Officials with the National Safety Council (NSC) recently release its report, Prescription Nation: Addressing America’s prescription drug abuse epidemic. The study reveals that 47 states must improve their current standards if they are going to try to drop the number of fatalities involving prescription drug use and overdoses. For this reason, officials with the NSC are calling on states to take action to better their system for monitoring, prescribing, treating and making available various kinds of opioid pain relievers.
In many of these cases, it’s not always the patient’s fault. Oftentimes, physicians can be held responsible for over-prescribing or falsely prescribing. And our Cape Coral personal injury attorneys know prescription drug abuse is an often overlooked cause of serious and fatal traffic accidents in South Florida.
The truth of the matter is that prescription drug abuse has become a serious issue. Some are even referring to it as a public health epidemic– particularly in South Florida, which has some of the most prolific pain clinics in the United States. According to the latest statistics, there are close to 50 people who die each and every day because of overdoses of prescription pain relievers. These fatalities account for more deaths than heroin and cocaine combined. Some studies even conclude that there were enough prescribed pain killers handed out in 2010 to be able to medicate ever adult in the U.S. around the clock for a complete month.
For the very first time since WWII, there was new top killer of U.S. residents (between the ages of 25 and 64) that wasn’t car accidents.
Florida, Kentucky and 8 other states have enacted legislation that significantly reduced or eliminated pill mills in those states. However, many of these businesses have moved to other, less regulated, states.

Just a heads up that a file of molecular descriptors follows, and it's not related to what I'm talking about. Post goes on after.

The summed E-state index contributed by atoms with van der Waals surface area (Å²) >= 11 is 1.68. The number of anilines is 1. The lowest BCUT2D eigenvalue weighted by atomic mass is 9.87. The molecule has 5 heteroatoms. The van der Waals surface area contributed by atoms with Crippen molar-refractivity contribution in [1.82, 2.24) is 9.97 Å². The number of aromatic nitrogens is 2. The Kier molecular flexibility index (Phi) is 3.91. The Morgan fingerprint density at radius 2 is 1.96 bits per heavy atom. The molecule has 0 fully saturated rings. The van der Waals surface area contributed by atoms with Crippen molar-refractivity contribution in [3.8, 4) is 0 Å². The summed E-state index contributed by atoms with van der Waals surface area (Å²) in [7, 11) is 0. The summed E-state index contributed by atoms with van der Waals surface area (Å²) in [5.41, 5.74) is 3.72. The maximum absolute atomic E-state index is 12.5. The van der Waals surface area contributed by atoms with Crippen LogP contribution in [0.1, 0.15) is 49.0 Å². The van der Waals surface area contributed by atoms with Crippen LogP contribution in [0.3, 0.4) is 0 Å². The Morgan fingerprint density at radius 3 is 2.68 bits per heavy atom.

At the same time, the well-documented experiences of states such as Florida and Kentucky demonstrate how the movement of prescription drugs across state lines can contribute to problems in nearby states.
The Kentucky Attorney General’s office reported that 60 percent of the prescription medications seized by law enforcement were prescribed, dispensed and brought to Kentucky from Florida and neighboring states.
Doctors, hospitals, nurses and clinics are liable for a patient’s death from a prescription drug overdose when they prescribed or gave too much of the medication to the patient, and that medical error caused the patient’s death.
Prescription drug abuse knows no age. The elderly are vulnerable because they’re more likely to take many medications, often long term. Also, women may be as much as 55 percent more likely to be prescribed drugs that can be abused, such as narcotics and tranquilizers; therefore, their risk is greater, according to the National Institute on Drug Abuse (NIDA). At the same time, it’s more common in young people. The prescription drugs most often abused include painkillers, sedatives, anti-anxiety medications and stimulants.
If you or someone you love has been injured, contact the Hollander Law Firm for a free and confidential consultation to discuss your rights. There is no fee unless we win. Call 888-751-7770 today!